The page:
The revealing headline: “Hillary Clinton Will Run; She Still Has to Explain Why.”
The money quote from the story beneath that headline: “For months, Mrs. Clinton has lamented the stagnant wages holding back lower-income people and the concentration of wealth among a sliver of the wealthiest, a sentiment echoed in her first public remarks as a 2016 candidate.”
Linger on that sentence’s introductory phrase: “For months.”
Hillary has been a political animal for decades. She’s been a possible future presidential candidate since at least 1996 — the year she last drove a car. She’s just getting around to figuring out what her politics are?
(By the way and speaking of which, someone in Hillaryworld needs to clue in She-Who-Must-Be-Driven to basic automotive vernacular. When one is a passenger, one does not say, as Secretary Clinton did yesterday, “when I was driving here.” Driving is something one does, not something that is done to you. Unless you are actually, you know, driving, the correct phrase would be: “when I was riding here.” Unless, of course, this is one of those misremembering “dodging sniper fire” senior moments.)
Maybe I took high school civics class too seriously, but I thought the correct order was:
First, come up with list of ideas, policies, and bills that you would, as President of the United States, promote, enact and propose.
Second, run for President of the United States.
This, however, is no longer how a professional political class so removed from the lives of the average citizen that they not only don’t drive but don’t even know words about driving — who think being worth $25 million equals “dead broke,” and that earning $12 million a year makes you “not truly well off” — sees it. First, they fundraise. Second, they run. Third, they figure out what they believe in.
With a campaign warchest likely to set new records, the task of selling influence in a 2017-2021 first term is well underway. Unless she dies or gets hosed by a new scandal, Hillary has the Democratic nomination all sewn up. Which means it’s time for the last priority: ginning up a platform.
At this writing, Clinton says she wants to be a “champion” for “everyday Americans.” What does that phrase even mean? As opposed to what — Americans who live outside the standard Sunday-to-Saturday space-time continuum? Is there some special eighth-and-a-halfth day for one percenters?
There are, she told Iowans, “four big fights that I think we have to take on.”
Hillary’s big fight #1: “We need to build the economy of tomorrow, not yesterday.” Question: will there be flying robots? If there are flying robots, I’m in! But not flying robot murderers, like we use to kill Pakistanis and Yemenis. Too much tomorrow.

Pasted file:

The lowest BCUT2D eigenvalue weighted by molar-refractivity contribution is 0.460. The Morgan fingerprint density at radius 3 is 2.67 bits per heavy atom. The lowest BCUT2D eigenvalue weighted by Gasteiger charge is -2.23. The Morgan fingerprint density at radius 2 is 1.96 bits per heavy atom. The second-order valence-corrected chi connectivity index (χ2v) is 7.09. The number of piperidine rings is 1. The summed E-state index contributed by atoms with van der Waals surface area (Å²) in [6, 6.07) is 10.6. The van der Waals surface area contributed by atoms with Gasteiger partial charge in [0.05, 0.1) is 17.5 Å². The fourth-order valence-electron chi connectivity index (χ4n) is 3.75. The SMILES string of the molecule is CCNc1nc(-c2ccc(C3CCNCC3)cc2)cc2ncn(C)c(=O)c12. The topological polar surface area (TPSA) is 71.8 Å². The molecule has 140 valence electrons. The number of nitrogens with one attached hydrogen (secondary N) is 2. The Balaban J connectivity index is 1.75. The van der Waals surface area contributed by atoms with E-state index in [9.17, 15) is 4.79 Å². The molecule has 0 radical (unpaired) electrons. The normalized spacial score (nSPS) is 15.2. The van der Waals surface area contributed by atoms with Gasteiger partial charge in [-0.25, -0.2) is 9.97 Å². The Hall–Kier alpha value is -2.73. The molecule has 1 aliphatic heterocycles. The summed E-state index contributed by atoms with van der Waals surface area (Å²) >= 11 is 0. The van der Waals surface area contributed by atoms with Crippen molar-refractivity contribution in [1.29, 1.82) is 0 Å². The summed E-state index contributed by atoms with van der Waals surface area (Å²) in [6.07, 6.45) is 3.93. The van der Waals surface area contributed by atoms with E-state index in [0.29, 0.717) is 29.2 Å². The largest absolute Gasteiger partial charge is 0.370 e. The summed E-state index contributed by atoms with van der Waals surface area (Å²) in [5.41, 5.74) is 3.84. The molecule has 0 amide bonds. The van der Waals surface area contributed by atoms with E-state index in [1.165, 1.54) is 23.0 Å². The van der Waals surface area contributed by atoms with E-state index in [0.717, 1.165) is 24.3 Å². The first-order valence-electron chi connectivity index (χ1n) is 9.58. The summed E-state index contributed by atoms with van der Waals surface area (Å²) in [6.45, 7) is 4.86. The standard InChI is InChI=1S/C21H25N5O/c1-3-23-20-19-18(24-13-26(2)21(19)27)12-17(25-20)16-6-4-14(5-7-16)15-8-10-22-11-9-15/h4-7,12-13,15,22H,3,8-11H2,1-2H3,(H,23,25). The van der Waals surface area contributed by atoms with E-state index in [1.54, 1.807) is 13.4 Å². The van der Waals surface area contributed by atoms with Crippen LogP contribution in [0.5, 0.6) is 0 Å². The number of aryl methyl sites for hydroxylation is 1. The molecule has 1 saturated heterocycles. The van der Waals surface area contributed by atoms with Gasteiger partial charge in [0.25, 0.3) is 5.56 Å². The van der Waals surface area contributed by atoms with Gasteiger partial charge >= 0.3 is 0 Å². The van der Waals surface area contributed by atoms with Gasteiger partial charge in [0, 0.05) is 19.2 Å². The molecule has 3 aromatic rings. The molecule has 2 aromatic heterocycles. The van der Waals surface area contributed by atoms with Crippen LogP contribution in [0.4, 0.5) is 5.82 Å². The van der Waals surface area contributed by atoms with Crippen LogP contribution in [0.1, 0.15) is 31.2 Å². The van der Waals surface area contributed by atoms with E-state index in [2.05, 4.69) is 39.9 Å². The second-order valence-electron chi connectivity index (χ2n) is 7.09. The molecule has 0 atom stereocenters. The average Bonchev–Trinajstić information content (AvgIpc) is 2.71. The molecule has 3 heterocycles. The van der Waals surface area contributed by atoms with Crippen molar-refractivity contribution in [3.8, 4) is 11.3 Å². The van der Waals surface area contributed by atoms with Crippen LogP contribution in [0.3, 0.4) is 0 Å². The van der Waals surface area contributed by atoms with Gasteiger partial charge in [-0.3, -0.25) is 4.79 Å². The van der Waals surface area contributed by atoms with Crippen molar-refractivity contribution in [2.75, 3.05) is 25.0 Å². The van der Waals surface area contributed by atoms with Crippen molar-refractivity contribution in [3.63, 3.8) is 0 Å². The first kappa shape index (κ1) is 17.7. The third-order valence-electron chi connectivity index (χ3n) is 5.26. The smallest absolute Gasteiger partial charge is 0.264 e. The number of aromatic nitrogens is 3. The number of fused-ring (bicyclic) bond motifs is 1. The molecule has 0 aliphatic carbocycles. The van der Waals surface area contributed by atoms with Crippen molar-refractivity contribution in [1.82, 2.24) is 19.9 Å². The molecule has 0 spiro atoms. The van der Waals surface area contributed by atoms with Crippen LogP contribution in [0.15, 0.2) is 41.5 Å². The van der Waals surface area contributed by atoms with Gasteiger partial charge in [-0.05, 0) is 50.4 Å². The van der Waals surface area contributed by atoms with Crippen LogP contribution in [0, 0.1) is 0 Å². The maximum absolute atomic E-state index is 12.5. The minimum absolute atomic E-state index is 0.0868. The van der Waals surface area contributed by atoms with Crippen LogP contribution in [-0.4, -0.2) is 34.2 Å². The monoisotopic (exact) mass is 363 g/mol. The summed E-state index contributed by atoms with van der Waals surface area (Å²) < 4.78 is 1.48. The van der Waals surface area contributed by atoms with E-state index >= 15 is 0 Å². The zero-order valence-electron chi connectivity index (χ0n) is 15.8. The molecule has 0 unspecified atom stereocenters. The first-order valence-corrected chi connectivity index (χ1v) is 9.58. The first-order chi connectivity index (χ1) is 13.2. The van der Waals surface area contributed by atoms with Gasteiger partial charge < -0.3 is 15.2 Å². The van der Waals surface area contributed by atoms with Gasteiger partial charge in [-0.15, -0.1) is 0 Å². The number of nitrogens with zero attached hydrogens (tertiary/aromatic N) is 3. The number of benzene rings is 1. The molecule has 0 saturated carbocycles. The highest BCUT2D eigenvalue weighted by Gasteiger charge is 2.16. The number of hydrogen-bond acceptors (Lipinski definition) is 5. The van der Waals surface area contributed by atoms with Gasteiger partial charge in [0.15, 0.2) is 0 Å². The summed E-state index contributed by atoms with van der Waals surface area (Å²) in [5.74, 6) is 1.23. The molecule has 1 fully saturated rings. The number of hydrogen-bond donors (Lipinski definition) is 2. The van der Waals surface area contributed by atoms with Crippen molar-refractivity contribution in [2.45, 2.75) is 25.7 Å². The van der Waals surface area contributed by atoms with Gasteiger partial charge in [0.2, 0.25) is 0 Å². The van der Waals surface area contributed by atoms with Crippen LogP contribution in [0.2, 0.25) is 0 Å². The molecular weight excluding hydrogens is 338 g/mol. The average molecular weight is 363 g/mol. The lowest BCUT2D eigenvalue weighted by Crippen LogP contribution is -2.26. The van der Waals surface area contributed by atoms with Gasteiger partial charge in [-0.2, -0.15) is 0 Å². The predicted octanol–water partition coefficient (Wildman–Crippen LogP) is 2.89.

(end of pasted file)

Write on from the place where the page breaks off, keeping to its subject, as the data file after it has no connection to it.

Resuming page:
Big fight #2: Strengthening families. “When families are strong, America is strong.” You’ve been warned, single people who drain America’s strength — Hillary is coming for you! “Because it’s your time. And I hope you’ll join me on this journey.” Hell-o, Oprah!
Big fight #3: Campaign finance reform. “We need to fix our dysfunctional political system and get unaccountable money out of it once and for all – even if that takes a constitutional amendment.”
Big fight #4: National security. “We need to protect our country from the threats that we see, and the ones that are on the horizon.”
With all due respect — in other words, none — Hillary’s “platform” reads like a mash-up of Dick Morris’ focus-grouped pabulum and a schoolchild answering test questions about a book she didn’t read.
The “big fight” thesis gets an F: Who’s against “an economy of tomorrow”? Does anyone oppose stronger families? If a presidential candidate has ever run in favor of letting threats go unanswered, it’s news to me.
Of Hillary’s “big four fights,” only a constitutional amendment to reverse the Citizens United decision has substance. But campaign finance reform is a low priority for Americans. What Americans care most about, polls have shown consistently, is the economy. People want more jobs, higher wages, better job security.
In all fairness, Hillary isn’t the only run-first-think-second presidential contender. With the exception of Rand Paul, there isn’t much beef on the Republican side either.
Still, Hillary’s lameness towers above the rest if for no other reason than the fact that she’s had at least 20 years to think about what she’d do as president. If this is all she can think up after all this time, how slowly will she react when she gets that hotline phone call at 3 a.m.?
(Ted Rall, syndicated writer and the cartoonist for The Los Angeles Times, is the author of the new critically-acclaimed book “After We Kill You, We Will Welcome You Back As Honored Guests: Unembedded in Afghanistan.” Subscribe to Ted Rall at Beacon.)
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